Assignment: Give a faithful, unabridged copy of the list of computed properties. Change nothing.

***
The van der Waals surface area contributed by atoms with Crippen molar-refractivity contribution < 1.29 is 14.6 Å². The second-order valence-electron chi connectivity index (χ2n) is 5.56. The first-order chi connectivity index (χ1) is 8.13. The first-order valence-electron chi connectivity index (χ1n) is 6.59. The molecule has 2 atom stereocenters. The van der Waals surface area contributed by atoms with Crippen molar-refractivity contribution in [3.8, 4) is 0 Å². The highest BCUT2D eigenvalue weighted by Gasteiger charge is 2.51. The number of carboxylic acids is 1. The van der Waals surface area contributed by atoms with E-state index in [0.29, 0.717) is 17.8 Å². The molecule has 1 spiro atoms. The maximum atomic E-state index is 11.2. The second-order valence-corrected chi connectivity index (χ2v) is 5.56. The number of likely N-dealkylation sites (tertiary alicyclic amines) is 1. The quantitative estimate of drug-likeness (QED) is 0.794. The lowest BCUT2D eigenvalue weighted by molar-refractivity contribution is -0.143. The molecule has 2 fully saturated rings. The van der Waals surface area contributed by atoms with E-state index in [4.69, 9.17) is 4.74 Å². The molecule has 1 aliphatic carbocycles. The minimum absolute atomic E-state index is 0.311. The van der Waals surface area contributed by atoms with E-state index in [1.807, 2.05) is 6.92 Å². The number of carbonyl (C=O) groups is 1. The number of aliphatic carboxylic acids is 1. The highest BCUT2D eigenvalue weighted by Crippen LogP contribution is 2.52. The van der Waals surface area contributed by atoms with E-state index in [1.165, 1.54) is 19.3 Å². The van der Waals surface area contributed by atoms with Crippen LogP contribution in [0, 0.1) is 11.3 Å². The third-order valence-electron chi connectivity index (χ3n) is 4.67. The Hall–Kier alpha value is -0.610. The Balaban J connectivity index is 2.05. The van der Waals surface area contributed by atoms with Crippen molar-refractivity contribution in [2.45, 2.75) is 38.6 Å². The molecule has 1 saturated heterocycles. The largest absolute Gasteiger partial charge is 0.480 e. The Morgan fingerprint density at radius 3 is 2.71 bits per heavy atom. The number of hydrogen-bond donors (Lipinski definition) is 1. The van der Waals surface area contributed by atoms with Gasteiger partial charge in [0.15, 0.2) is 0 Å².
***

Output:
The van der Waals surface area contributed by atoms with Crippen molar-refractivity contribution < 1.29 is 14.6 Å². The second-order valence-electron chi connectivity index (χ2n) is 5.56. The first-order chi connectivity index (χ1) is 8.13. The first-order valence-electron chi connectivity index (χ1n) is 6.59. The molecule has 2 atom stereocenters. The van der Waals surface area contributed by atoms with Crippen molar-refractivity contribution in [3.8, 4) is 0 Å². The highest BCUT2D eigenvalue weighted by Gasteiger charge is 2.51. The number of carboxylic acids is 1. The van der Waals surface area contributed by atoms with E-state index in [0.29, 0.717) is 17.8 Å². The molecule has 1 spiro atoms. The maximum atomic E-state index is 11.2. The second-order valence-corrected chi connectivity index (χ2v) is 5.56. The number of likely N-dealkylation sites (tertiary alicyclic amines) is 1. The quantitative estimate of drug-likeness (QED) is 0.794. The lowest BCUT2D eigenvalue weighted by molar-refractivity contribution is -0.143. The molecule has 2 fully saturated rings. The van der Waals surface area contributed by atoms with E-state index in [4.69, 9.17) is 4.74 Å². The molecule has 1 aliphatic carbocycles. The minimum absolute atomic E-state index is 0.311. The van der Waals surface area contributed by atoms with E-state index in [1.807, 2.05) is 6.92 Å². The number of carbonyl (C=O) groups is 1. The number of aliphatic carboxylic acids is 1. The highest BCUT2D eigenvalue weighted by Crippen LogP contribution is 2.52. The van der Waals surface area contributed by atoms with E-state index in [1.165, 1.54) is 19.3 Å². The van der Waals surface area contributed by atoms with Crippen LogP contribution in [0, 0.1) is 11.3 Å². The third-order valence-electron chi connectivity index (χ3n) is 4.67. The Hall–Kier alpha value is -0.610. The Balaban J connectivity index is 2.05. The van der Waals surface area contributed by atoms with Crippen molar-refractivity contribution in [2.45, 2.75) is 38.6 Å². The molecule has 1 saturated heterocycles. The largest absolute Gasteiger partial charge is 0.480 e. The Morgan fingerprint density at radius 3 is 2.71 bits per heavy atom. The number of hydrogen-bond donors (Lipinski definition) is 1. The van der Waals surface area contributed by atoms with Gasteiger partial charge in [0.15, 0.2) is 0 Å².